Do You Know What’s Lurking In Your Office Water?

Think about your drinking water in the office. What’s in there besides water? Usually it’s the tap water you worry most about when it comes to bacteria and contaminants.

In order to combat the uncertainty of municipal water, many offices opt for bottled water as their go-to solution to provide clean, safe water to their employees and customers.

Makes perfect sense. Or so you would think.

Can Tap Water Be Cleaner Than Bottled Jug Water?

That sounds crazy, but it’s true and here’s why: Bottled water is considered an “open” system. This makes it extremely susceptible to airborne contaminants. Everything that comes in contact with the bottle and spigot comes in contact with your drinking water.

Here’s an example. Let’s say your HR manager just got back from the vacation of a lifetime to an under developed island. He interacted with the locals and had a fantastic time. Ideal, right?

Not so ideal when he returns with an infection but doesn’t know it yet. He regularly uses a refillable water bottle and fills up from the bottle in the office. As the infection ramps up, he gets more dehydrated and fills up more often.

If someone in your office is sick, those germs will spread throughout the office when the bottle comes close to – or even in contact with – the bottle’s spigot.

Germs run rampant in a water cooler. In fact, National Science Foundation International states that 2.7 million germs can be found in one square inch of a water cooler.[1]

Tap Water Has Its Issues Too

While tap water may be cleaner than your current bottle system, it has its own issues and that comes in the form of TDS.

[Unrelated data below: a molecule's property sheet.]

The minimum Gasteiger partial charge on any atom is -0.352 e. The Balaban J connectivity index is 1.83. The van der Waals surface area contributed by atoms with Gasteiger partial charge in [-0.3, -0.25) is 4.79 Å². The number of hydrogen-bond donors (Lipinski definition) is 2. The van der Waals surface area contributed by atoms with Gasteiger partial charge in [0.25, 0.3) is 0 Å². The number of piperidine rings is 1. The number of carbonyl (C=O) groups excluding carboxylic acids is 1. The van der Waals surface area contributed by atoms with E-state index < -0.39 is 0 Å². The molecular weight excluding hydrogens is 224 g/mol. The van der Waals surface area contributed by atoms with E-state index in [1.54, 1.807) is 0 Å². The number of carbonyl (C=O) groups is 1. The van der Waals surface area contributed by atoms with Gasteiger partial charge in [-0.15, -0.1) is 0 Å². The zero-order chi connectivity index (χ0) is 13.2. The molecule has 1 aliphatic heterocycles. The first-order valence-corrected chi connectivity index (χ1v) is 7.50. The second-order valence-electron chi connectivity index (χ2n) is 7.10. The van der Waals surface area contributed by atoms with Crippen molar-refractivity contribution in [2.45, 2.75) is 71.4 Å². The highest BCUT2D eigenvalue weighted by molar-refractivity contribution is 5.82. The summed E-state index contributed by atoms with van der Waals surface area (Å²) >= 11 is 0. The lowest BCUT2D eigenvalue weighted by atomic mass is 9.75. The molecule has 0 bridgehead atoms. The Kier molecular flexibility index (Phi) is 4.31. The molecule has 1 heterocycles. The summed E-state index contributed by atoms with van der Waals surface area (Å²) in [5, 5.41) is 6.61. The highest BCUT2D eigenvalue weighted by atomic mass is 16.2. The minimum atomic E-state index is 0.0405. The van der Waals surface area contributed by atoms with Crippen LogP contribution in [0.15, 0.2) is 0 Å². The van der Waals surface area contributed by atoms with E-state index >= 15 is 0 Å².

What is TDS?

It’s the acronym for Total Dissolved Solids and contains exactly what it sounds like. Particle-sized solids of metal, minerals and salts that can contaminate your tap water. Some of these can be beneficial to your health but tap water can also pick up dangerous contaminants from both natural and man-made sources.

For TDS, the lower the number the better, but a higher number doesn’t always signal a health risk. It really depends on the types of TDS found in your office water.

For instance, inorganic salts like calcium, magnesium or potassium aren’t harmful. But if you have a high TDS number for things like arsenic, aluminum or lead, there’s a huge health risk.[2]

Testing both your tap and cooler water with a TDS meter can give you the information you need to make an informed decision.

How a Multistage Purification System with Reverse Osmosis Can Help

Did you know there’s another drinking water option for your office besides tap water or a bottled water cooler? It’s a bottleless multistage purification system that you can set and forget.

One of the key features in this type of system is something called reverse osmosis. Before we jump into exactly what that is, let’s look at its opposite: Osmosis.

Osmosis is defined as, “The passage or diffusion of water or other solvents through a semipermeable membrane that blocks the passage of dissolved solutes.”[3]

The process of osmosis occurs when a lower concentrated solution (something like a sugar) filters its solvent (water) to a higher concentrated solution by moving through a membrane to create an equal balance between the two.

Reverse osmosis is the opposite, it separates the solute from the solvent by filtering contaminants out of drinking water.

For the best water purification system to keep your employees and clients healthy and happy, look for one with a multistage reverse osmosis system.